The Master of Music in Music Education program is intended for those individuals who seek advanced training in music and music education. This program is also intended for individuals who wish to pursue doctoral study and seek teaching positions in higher education.
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For more information, please see the Academic Catalog.
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The Department of Music at the University of West Georgia is an accredited institutional member of the National Association of Schools of Music. All instruction is delivered by a distinguished artist-teacher faculty with extensive credentials and professional experience. Faculty members have regional, national, and international reputations in performance, teaching, research, and creative activities. The Dept of Music Website includes a program guide, as well as other vital information. CONTACTS Dr. Kevin Hibbard (Chair) firstname.lastname@example.org 678-839-6516
Method of Delivery
The University of West Georgia is accredited by The Southern Association of Colleges and Schools Commission on Colleges (SACSCOC).
This program is accredited by the National Association of Schools of Music (NASM).
Credit and transfer
Total semester hours required: 30
Maximum Hours Transferable into program: 6
A transfer credit evaluation will be completed by the UWG Transfer Team (email@example.com). Course application to a program is subject to review by the department.
This program is offered entirely online. Though a student may choose to sign-up for a face-to-face elective or core course, one can earn this degree completely online.
UWG is often ranked as one of the most affordable accredited university of its kind, regardless of the method of delivery chosen. In addition, online courses and programs can mean a huge cost-savings in many non-evident ways: No more high gas charges. No childcare needed. The flexibility can allow one to maintain a job while attending school. Regardless of state residency, out-of-state non-resident students are not charged non-resident tuition for online course credit hours.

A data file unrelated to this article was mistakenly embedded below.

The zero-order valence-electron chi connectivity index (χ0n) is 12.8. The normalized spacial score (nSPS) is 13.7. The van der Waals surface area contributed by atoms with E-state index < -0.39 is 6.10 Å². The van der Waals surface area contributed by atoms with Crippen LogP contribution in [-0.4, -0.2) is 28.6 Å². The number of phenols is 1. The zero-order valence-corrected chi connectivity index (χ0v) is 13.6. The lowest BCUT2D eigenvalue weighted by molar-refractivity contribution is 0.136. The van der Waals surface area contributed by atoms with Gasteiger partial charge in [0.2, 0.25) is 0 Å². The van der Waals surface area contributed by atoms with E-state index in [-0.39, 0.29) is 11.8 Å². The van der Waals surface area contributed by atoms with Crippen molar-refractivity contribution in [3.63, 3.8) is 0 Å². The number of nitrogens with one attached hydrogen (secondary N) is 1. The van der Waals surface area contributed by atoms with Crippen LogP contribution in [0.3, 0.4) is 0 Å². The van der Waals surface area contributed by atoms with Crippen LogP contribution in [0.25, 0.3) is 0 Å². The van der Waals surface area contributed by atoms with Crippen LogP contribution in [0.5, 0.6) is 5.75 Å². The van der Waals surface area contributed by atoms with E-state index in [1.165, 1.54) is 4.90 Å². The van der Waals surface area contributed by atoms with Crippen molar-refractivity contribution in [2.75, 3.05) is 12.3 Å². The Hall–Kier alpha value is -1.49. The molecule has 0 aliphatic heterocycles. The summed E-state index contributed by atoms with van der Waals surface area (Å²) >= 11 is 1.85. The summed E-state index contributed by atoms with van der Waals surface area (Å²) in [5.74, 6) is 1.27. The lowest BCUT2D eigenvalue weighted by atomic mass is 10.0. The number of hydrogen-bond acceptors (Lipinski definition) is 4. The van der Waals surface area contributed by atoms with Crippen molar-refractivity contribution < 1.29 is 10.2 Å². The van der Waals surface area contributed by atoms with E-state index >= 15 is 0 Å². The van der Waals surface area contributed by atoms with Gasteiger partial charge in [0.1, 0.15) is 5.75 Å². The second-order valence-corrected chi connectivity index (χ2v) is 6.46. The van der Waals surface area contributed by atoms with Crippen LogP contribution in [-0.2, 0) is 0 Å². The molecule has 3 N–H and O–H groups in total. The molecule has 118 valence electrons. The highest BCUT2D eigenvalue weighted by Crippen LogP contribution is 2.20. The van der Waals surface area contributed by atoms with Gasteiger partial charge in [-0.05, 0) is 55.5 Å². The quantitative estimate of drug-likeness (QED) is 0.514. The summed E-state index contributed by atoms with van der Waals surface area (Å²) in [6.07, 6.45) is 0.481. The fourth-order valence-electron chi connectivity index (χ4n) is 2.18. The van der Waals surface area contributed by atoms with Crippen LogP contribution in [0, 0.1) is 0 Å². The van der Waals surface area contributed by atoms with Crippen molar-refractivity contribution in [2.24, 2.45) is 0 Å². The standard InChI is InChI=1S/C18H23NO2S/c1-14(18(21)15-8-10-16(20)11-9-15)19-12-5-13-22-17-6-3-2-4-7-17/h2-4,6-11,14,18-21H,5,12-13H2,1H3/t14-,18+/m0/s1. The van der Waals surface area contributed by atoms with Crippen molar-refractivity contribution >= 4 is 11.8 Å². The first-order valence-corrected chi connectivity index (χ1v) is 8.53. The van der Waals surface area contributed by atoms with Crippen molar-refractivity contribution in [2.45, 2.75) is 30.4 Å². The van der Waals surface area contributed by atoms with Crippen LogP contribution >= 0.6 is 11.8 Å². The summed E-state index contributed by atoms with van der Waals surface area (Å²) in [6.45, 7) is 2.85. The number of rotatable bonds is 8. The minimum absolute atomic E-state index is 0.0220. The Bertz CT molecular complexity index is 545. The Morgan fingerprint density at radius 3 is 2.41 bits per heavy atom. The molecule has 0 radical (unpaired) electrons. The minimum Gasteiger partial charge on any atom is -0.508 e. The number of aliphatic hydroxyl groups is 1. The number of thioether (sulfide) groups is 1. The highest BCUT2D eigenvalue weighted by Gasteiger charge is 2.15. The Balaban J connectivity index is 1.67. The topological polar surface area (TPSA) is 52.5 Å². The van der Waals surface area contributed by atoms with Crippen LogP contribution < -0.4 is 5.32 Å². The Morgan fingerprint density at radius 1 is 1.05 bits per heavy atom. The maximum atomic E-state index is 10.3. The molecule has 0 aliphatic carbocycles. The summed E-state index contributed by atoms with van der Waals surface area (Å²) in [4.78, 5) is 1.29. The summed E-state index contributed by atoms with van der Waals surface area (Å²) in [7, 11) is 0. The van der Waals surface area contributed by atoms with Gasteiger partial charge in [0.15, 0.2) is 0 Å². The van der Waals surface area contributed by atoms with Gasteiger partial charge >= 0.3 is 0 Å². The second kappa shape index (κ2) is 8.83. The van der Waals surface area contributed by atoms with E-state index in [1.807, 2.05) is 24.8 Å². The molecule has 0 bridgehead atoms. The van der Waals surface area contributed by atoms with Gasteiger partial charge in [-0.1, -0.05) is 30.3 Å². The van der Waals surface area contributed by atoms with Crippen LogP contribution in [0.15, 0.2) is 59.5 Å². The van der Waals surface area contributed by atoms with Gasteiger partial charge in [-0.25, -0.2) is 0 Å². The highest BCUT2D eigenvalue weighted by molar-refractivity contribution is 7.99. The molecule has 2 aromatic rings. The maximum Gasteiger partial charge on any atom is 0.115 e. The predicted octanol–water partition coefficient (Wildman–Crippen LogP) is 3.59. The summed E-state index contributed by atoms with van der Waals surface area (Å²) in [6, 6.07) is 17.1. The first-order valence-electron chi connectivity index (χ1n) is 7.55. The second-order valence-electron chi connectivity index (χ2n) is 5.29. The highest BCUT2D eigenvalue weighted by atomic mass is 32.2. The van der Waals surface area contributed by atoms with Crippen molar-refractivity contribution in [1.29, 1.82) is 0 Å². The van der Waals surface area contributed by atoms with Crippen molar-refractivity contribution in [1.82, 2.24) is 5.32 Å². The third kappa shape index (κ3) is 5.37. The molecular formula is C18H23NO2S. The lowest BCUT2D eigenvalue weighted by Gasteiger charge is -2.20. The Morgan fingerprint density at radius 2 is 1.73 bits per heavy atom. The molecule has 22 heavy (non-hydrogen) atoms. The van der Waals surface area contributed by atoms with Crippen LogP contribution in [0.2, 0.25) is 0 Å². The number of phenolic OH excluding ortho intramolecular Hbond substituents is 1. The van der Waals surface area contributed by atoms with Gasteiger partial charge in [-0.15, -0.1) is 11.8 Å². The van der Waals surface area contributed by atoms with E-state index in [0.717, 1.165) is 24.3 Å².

- Total tuition costs and fees may vary, depending on the instructional method of the courses in which the student chooses to enroll.
- The more courses a student takes in a single term, the more they will typically save in fees and total cost.
- Face-to-Face or partially online courses are charged at the general tuition rate and all mandatory campus fees, based on the student's residency (non-residents are charged at a higher rate).
- Fully or entirely online courses are charged at the general tuition rate plus an eTuition rate BUT with fewer fees and no extra charges to non-Residents.
- Together this means that GA residents pay about the same if they take all face-to-face or partially online courses as they do if they take only fully online courses exclusively; while non-residents save money by taking fully online courses.
- One word of caution: If a student takes a combination of face-to-face and online courses in a single term, they will pay both all mandatory campus fees and the higher eTuition rate.
- For the cost information, as well as payment deadlines, see the Bursar's Office website
There are a variety of financial assistance options for students, including scholarships and work study programs. Visit the Office of Financial Aid's website for more information.
Each of our courses below is a full semester (14-15 weeks)
The list includes Electives in Supportive Graduate Courses: (choose 9 credit hours)
Electives must be approved by the advisor. Electives include studies in music history/literature, music theory, analysis, composition, music technology, music education, education, performance, pedagogy, thesis, and recital. Up to nine credit hours may be taken in MUSC 6999 Thesis in Music.
MUSC-6083 - Research Methods and Materials
A study of research materials, methods, procedures, and designs in music and music education, including research and data analysis techniques and the application of findings. Students have the opportunity to examine research topics that exploit their professional interests and goals. Includes a research project component.
MUSC-6110 - History and Philosophy of Music Education
Philosophical and historical foundations of music education with concentration on trends, influences, developments, personalities, and materials in school music teaching in the United States.
MUSC-6120 - Factors of Musical Learning
Philosophies, theories, principles, and concepts of learning and their implications for the teaching and learning processes in music education. The current status of learning theory as applied to music education will be evaluated.
MUSC-6184 - Seminar in Music Education
Focus on important and timely topic in music education. May be repeated once witha change of subject matter. The student will: 1. Research a current trend in music education policy or practice. 2. Prepare a plan of action utilizing the research of the selected topic appropriate to the music education classroom. 3. Collaborate with peers to evaluate potential for effective practice in today’s classroom.
MUSC-6210 - Music History and Literature
In-depth study of selected topics in music history and literature ranging from studies on specific style periods to studies of individual composers or genres.